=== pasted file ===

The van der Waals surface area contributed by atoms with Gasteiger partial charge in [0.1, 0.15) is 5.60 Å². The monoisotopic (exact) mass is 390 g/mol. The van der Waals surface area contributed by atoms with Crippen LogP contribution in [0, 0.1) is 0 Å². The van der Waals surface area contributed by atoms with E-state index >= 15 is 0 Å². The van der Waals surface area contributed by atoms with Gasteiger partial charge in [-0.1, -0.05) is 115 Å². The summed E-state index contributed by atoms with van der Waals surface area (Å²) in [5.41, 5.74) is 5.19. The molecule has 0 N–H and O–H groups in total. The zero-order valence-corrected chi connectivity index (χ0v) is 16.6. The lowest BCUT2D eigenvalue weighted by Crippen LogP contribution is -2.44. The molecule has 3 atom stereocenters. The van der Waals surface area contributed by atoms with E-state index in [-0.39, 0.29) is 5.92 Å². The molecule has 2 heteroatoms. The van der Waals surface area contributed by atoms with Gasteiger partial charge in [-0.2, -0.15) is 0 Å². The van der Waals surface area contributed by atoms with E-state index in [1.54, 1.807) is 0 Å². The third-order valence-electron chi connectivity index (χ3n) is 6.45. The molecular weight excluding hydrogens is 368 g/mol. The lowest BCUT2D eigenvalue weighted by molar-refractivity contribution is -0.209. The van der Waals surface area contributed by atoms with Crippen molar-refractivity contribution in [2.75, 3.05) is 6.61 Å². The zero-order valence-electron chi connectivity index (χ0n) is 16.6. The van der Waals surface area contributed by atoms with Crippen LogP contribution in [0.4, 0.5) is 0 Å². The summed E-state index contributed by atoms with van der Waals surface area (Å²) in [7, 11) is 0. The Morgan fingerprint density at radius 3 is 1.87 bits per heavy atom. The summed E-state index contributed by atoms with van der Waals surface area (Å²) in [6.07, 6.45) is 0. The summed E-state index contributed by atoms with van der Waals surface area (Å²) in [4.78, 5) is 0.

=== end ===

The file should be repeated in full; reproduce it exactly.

The van der Waals surface area contributed by atoms with Gasteiger partial charge in [0.1, 0.15) is 5.60 Å². The monoisotopic (exact) mass is 390 g/mol. The van der Waals surface area contributed by atoms with Crippen LogP contribution in [0, 0.1) is 0 Å². The van der Waals surface area contributed by atoms with E-state index >= 15 is 0 Å². The van der Waals surface area contributed by atoms with Gasteiger partial charge in [-0.1, -0.05) is 115 Å². The summed E-state index contributed by atoms with van der Waals surface area (Å²) in [5.41, 5.74) is 5.19. The molecule has 0 N–H and O–H groups in total. The zero-order valence-corrected chi connectivity index (χ0v) is 16.6. The lowest BCUT2D eigenvalue weighted by Crippen LogP contribution is -2.44. The molecule has 3 atom stereocenters. The van der Waals surface area contributed by atoms with E-state index in [-0.39, 0.29) is 5.92 Å². The molecule has 2 heteroatoms. The van der Waals surface area contributed by atoms with Gasteiger partial charge in [-0.2, -0.15) is 0 Å². The van der Waals surface area contributed by atoms with E-state index in [1.54, 1.807) is 0 Å². The third-order valence-electron chi connectivity index (χ3n) is 6.45. The molecular weight excluding hydrogens is 368 g/mol. The lowest BCUT2D eigenvalue weighted by molar-refractivity contribution is -0.209. The van der Waals surface area contributed by atoms with Crippen molar-refractivity contribution in [2.75, 3.05) is 6.61 Å². The zero-order valence-electron chi connectivity index (χ0n) is 16.6. The van der Waals surface area contributed by atoms with Crippen LogP contribution in [0.4, 0.5) is 0 Å². The summed E-state index contributed by atoms with van der Waals surface area (Å²) in [7, 11) is 0. The Morgan fingerprint density at radius 3 is 1.87 bits per heavy atom. The summed E-state index contributed by atoms with van der Waals surface area (Å²) in [6.07, 6.45) is 0. The summed E-state index contributed by atoms with van der Waals surface area (Å²) in [4.78, 5) is 0.